HPLX.NET HOW-TO: A Palmtop Adventure (illustrated)
The other day I was looking at the screen on my 200LX and it seemed that the border (the plastic piece with the words on it surrounding the screen) seemed to be coming off at a corner. Naturally, being a curious person, I immediately set out to see what was under that plastic piece. So, I took a flat-head screwdriver and pried up the edge. The whole plastic strip came off fairly easily, and there was an interesting sight underneath. The screen had a metal border, and there were four TORX 6 screws. Somebody on the HPLX mailing list brought up the fact that you could create a "secure" display by removing the polarizing filter from the screen. This would render the display blank unless you were wearing polarizing glasses--so you could see what was on the screen, but the person sitting next to you couldn't. (For a more detailed look at LCD technology, visit this LCD FAQ.) This got me thinking about backlighting. So, I decided to disassemble the 200LX and see what I could see.
Figure 1: The palmtop open on a bench. The upper part is the bottom case.
This is a picture of the open 200LX. The bottom half is the underside of the keyboard, and the top half is the bottom part of the case. Confusing? There are actually four layers to this thing: the bottom is basically a plastic shell, which the motherboard, speaker, A/C jack, etc. sit in. The keyboard unit clips down on top of that. The screen itself is mounted inside the top piece, which is another plastic shell. In the above picture, the 200LX is closed, and the bottom half has been flipped up for viewing. The big gold circle is the speaker. To the left of that is the socket that PCMCIA cards clip into. This is mounted on the motherboard, the small green circuit board in the upper left corner. All the basic hardware for the palmtop is contained on that small little board! Amazing. See the big green circuit board in the upper right corner of the motherboard, with the white writing on it? This is the TechRam 4MB upgrade.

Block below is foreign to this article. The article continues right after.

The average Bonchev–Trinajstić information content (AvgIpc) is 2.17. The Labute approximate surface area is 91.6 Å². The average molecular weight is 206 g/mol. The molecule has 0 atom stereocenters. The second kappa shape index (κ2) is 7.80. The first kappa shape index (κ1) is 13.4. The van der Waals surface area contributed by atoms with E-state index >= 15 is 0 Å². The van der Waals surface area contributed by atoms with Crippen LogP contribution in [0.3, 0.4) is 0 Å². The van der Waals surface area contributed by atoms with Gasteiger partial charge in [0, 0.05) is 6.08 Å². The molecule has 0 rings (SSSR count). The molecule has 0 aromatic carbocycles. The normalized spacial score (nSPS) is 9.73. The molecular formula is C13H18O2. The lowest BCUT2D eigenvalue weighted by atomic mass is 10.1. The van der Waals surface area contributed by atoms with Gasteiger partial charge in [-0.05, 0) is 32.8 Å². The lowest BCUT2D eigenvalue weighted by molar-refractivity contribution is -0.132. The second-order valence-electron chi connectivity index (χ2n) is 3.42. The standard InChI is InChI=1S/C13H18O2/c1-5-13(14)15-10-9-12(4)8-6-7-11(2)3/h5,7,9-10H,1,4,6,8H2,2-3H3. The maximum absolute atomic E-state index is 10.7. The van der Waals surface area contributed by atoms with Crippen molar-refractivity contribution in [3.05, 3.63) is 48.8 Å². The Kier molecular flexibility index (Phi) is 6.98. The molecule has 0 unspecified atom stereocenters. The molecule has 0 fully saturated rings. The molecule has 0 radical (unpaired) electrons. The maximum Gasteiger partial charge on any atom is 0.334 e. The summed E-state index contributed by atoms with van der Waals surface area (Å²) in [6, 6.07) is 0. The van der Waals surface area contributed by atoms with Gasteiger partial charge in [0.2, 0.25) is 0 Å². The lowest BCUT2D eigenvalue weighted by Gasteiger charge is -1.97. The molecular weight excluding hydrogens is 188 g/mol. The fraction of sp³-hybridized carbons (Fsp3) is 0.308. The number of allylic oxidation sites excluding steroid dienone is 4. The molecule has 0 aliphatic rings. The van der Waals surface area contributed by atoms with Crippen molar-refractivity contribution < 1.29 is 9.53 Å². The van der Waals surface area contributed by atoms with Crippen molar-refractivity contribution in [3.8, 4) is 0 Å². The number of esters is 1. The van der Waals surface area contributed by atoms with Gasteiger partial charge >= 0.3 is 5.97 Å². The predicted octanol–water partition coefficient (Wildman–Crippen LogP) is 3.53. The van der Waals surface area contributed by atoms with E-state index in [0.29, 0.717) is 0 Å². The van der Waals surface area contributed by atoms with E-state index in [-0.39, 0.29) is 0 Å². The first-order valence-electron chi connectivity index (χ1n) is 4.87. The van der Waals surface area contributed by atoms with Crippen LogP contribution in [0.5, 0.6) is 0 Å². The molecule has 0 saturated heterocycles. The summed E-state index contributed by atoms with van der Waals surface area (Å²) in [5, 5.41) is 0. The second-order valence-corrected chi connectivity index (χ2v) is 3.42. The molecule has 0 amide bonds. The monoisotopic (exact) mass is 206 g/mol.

There is a lot of interesting stuff to see inside the 200LX. I found it interesting that, small as the 200LX is, the actual motherboard hardware is much smaller. Look at the tiny motherboard! Incredible. Imagine what they could cram in there if they used the whole size? 486, 16-bit sound chip, VGA circuitry...
Anyway, if you want to know how to open the 200LX, here are instructions.
Depending on what you want to do, there are two different ways to open your 200LX. If you want to be upgrading your hardware (such as installing a speed upgrade, or a memory upgrade) or fixing a hardware problem, you'll want to open the case itself. If you're just going to clean the contacts of the screen, or something you can do without decent access to the screen, you can get away with just opening the screen's case. However, if you are working more extensively with the screen, such as replacing it or installing a backlight or something, you'll need to open the case anyway to be able to work with the screen. Therefore, we'll start out with a description of how to open the case.
The first thing you need to do is backup your 200LX. Your internal RAM drive will be initialized after this, because you'll have to remove all the batteries. So get that done, turn off the 200LX, and remove the two AA batteries, and your backup battery. Also take off the battery cover and the IR cover. And don't leave an AC adapter plugged in, either. :)